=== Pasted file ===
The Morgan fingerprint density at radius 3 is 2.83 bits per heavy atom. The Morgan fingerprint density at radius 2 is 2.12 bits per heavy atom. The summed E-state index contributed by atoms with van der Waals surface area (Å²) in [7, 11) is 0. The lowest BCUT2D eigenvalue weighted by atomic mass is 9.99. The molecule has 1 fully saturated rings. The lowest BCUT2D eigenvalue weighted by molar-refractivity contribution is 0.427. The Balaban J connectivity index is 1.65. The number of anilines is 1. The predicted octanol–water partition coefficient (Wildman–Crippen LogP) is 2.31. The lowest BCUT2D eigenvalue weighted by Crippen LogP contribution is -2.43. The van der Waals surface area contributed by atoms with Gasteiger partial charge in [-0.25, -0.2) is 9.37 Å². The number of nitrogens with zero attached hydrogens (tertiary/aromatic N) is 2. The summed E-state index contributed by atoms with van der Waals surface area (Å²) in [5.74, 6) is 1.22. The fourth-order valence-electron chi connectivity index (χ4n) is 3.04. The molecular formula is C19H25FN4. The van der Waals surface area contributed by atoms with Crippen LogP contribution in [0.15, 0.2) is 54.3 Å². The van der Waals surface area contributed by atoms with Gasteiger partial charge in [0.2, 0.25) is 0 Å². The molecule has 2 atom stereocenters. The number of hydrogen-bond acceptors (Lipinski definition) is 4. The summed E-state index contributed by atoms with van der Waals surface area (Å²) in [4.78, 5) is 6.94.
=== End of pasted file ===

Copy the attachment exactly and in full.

The Morgan fingerprint density at radius 3 is 2.83 bits per heavy atom. The Morgan fingerprint density at radius 2 is 2.12 bits per heavy atom. The summed E-state index contributed by atoms with van der Waals surface area (Å²) in [7, 11) is 0. The lowest BCUT2D eigenvalue weighted by atomic mass is 9.99. The molecule has 1 fully saturated rings. The lowest BCUT2D eigenvalue weighted by molar-refractivity contribution is 0.427. The Balaban J connectivity index is 1.65. The number of anilines is 1. The predicted octanol–water partition coefficient (Wildman–Crippen LogP) is 2.31. The lowest BCUT2D eigenvalue weighted by Crippen LogP contribution is -2.43. The van der Waals surface area contributed by atoms with Gasteiger partial charge in [-0.25, -0.2) is 9.37 Å². The number of nitrogens with zero attached hydrogens (tertiary/aromatic N) is 2. The summed E-state index contributed by atoms with van der Waals surface area (Å²) in [5.74, 6) is 1.22. The fourth-order valence-electron chi connectivity index (χ4n) is 3.04. The molecular formula is C19H25FN4. The van der Waals surface area contributed by atoms with Crippen LogP contribution in [0.15, 0.2) is 54.3 Å². The van der Waals surface area contributed by atoms with Gasteiger partial charge in [0.2, 0.25) is 0 Å². The molecule has 2 atom stereocenters. The number of hydrogen-bond acceptors (Lipinski definition) is 4. The summed E-state index contributed by atoms with van der Waals surface area (Å²) in [4.78, 5) is 6.94.